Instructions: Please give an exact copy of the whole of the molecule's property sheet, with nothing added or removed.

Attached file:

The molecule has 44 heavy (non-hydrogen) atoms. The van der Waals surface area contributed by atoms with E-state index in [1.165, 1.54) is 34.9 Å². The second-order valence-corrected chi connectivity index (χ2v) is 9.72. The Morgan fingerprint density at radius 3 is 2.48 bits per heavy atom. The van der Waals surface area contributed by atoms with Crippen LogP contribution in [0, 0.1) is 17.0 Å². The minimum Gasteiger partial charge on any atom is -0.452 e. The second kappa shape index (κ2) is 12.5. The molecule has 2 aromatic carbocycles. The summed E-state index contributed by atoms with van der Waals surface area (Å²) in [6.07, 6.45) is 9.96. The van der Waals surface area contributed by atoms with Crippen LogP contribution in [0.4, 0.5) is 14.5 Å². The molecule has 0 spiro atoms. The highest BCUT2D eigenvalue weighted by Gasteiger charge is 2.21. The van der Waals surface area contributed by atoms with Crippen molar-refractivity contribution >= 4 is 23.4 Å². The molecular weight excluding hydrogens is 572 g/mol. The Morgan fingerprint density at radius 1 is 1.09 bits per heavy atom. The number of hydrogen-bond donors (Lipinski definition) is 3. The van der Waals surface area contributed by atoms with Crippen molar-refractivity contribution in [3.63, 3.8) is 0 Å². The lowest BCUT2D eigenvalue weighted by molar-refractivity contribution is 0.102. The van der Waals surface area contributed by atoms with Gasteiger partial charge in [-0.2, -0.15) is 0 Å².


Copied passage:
The molecule has 44 heavy (non-hydrogen) atoms. The van der Waals surface area contributed by atoms with E-state index in [1.165, 1.54) is 34.9 Å². The second-order valence-corrected chi connectivity index (χ2v) is 9.72. The Morgan fingerprint density at radius 3 is 2.48 bits per heavy atom. The van der Waals surface area contributed by atoms with Crippen LogP contribution in [0, 0.1) is 17.0 Å². The minimum Gasteiger partial charge on any atom is -0.452 e. The second kappa shape index (κ2) is 12.5. The molecule has 2 aromatic carbocycles. The summed E-state index contributed by atoms with van der Waals surface area (Å²) in [6.07, 6.45) is 9.96. The van der Waals surface area contributed by atoms with Crippen LogP contribution in [0.4, 0.5) is 14.5 Å². The molecule has 0 spiro atoms. The highest BCUT2D eigenvalue weighted by Gasteiger charge is 2.21. The van der Waals surface area contributed by atoms with Crippen molar-refractivity contribution >= 4 is 23.4 Å². The molecular weight excluding hydrogens is 572 g/mol. The Morgan fingerprint density at radius 1 is 1.09 bits per heavy atom. The number of hydrogen-bond donors (Lipinski definition) is 3. The van der Waals surface area contributed by atoms with Crippen molar-refractivity contribution in [3.63, 3.8) is 0 Å². The lowest BCUT2D eigenvalue weighted by molar-refractivity contribution is 0.102. The van der Waals surface area contributed by atoms with Gasteiger partial charge in [-0.2, -0.15) is 0 Å².